U.S. real estate contraction helps with inflation... Wage rise is a variable – WSJ
The Wall Street Journal (WSJ) reported on the 25th (local time) that the recession in the U.S. housing market could help the U.S. Federal Reserve suppress inflation next year.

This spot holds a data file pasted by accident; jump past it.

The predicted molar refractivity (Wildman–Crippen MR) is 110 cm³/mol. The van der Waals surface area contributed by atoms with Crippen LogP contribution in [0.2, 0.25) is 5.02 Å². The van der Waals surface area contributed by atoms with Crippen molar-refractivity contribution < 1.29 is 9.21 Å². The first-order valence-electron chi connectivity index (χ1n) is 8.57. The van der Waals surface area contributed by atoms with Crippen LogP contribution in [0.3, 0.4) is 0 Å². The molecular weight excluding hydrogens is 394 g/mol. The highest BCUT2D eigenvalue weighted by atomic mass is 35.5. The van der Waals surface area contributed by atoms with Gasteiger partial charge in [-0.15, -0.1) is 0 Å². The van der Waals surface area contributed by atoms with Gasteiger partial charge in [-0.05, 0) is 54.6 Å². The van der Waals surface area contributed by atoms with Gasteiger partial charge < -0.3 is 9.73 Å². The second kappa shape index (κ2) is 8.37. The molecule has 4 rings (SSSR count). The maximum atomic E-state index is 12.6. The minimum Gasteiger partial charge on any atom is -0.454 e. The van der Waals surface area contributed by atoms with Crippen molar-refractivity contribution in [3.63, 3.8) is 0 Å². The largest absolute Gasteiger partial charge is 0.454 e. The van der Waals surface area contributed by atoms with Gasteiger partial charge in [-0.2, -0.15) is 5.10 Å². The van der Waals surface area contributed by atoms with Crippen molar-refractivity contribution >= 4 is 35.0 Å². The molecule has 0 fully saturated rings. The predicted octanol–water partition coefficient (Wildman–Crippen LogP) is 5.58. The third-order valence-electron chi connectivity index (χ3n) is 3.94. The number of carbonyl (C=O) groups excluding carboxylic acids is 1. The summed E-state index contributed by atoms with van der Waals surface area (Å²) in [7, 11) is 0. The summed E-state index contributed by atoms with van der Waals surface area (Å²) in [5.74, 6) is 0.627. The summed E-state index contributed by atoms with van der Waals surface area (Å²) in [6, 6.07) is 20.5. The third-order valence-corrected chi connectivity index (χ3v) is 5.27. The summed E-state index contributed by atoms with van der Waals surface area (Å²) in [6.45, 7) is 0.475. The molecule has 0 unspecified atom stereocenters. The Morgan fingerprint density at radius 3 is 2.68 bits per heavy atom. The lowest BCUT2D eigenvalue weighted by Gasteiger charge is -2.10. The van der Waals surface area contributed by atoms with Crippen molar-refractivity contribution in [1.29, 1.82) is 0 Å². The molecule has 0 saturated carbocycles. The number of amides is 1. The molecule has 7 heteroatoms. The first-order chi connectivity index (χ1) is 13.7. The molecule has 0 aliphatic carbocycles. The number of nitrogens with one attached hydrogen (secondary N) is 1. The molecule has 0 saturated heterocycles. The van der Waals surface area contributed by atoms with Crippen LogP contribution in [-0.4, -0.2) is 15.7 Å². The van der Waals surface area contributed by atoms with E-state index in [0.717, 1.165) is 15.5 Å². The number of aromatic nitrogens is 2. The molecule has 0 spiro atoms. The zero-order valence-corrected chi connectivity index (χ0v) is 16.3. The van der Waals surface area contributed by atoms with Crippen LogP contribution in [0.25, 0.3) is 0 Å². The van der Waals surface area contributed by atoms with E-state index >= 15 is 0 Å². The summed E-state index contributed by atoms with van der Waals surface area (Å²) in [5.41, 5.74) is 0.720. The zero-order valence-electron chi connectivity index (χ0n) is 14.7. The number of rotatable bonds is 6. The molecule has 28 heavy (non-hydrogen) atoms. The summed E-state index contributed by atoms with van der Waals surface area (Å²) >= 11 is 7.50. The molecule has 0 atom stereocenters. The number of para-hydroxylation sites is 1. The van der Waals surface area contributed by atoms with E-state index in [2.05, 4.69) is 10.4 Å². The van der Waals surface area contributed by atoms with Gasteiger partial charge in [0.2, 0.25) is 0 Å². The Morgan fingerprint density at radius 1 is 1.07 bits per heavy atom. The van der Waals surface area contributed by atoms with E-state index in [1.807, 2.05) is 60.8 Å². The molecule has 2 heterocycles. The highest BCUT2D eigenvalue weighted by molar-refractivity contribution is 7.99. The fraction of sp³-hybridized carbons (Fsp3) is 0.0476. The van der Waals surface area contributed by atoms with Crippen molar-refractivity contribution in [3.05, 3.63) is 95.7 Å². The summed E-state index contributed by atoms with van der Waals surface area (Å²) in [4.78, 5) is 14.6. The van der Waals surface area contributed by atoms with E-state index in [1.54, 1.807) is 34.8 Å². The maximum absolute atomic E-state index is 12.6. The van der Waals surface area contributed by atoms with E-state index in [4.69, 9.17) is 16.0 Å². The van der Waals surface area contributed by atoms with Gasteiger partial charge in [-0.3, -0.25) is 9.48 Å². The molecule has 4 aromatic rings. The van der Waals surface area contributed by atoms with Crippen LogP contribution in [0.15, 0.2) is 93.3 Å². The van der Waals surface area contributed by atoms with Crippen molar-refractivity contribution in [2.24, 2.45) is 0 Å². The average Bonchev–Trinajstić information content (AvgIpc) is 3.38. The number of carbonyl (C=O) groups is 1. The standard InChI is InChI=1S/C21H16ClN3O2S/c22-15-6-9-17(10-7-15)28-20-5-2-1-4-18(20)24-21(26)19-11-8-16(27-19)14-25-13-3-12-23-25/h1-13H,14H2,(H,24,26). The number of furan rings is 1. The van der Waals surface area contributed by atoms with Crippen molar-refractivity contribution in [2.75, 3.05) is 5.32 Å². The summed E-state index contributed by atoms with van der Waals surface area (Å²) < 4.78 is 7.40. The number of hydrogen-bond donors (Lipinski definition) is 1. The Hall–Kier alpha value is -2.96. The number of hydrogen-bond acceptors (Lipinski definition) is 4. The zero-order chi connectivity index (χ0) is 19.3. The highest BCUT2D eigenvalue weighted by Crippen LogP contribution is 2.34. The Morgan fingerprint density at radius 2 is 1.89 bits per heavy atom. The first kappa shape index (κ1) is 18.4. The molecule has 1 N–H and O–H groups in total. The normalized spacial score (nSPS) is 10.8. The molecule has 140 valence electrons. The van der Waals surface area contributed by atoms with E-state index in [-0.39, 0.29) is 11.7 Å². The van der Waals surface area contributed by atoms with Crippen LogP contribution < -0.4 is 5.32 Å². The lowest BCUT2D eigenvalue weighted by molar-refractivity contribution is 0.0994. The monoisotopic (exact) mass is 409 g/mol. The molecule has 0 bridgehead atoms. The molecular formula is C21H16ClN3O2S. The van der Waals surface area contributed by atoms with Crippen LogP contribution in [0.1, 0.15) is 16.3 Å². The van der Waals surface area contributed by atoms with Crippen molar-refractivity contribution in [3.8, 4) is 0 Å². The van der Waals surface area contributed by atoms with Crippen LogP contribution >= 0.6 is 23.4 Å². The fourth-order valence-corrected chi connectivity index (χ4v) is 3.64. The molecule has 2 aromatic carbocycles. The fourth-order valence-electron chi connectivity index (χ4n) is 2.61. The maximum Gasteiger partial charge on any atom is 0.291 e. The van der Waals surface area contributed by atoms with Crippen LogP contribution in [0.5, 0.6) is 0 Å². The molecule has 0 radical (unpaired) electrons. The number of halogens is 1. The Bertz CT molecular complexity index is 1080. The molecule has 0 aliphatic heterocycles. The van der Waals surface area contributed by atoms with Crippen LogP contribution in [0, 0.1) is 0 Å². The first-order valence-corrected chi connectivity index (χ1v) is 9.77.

The WSJ analyzed that as the Federal Reserve raised the benchmark interest rate seven times this year to control prices, which have soared to the highest level in more than 40 years, some indicators show that a housing market recession as severe as the 2007-2009 financial crisis is occurring. The average interest rate on a 30-year fixed mortgage jumped from the 4% range in March to the 7% range in the fall, and as of last month, monthly mortgage repayments in the United States had soared 43% compared to the beginning of the year. WSJ pointed out that the real estate market, which is sensitive to interest rates, is responding particularly quickly this year. The real estate market, which was booming in 2020 thanks to the spread of telecommuting and zero interest rates in the aftermath of the COVID-19 pandemic, is cooling down. Last month, the number of existing home sales in the United States recorded 4.09 million (annual rate), showing a decline for the 10th consecutive month. According to Goldman Sachs and Fannie Mae, the number is expected to fall below 4 million next year. The rate of increase in housing rents is also slowing. “We’ve never seen a time when demand for any type of housing was this low,” said Jay Parsons, an analyst at RealPage, a real estate rental software company. “The demand sparked by the COVID-19 pandemic has accelerated future demand.”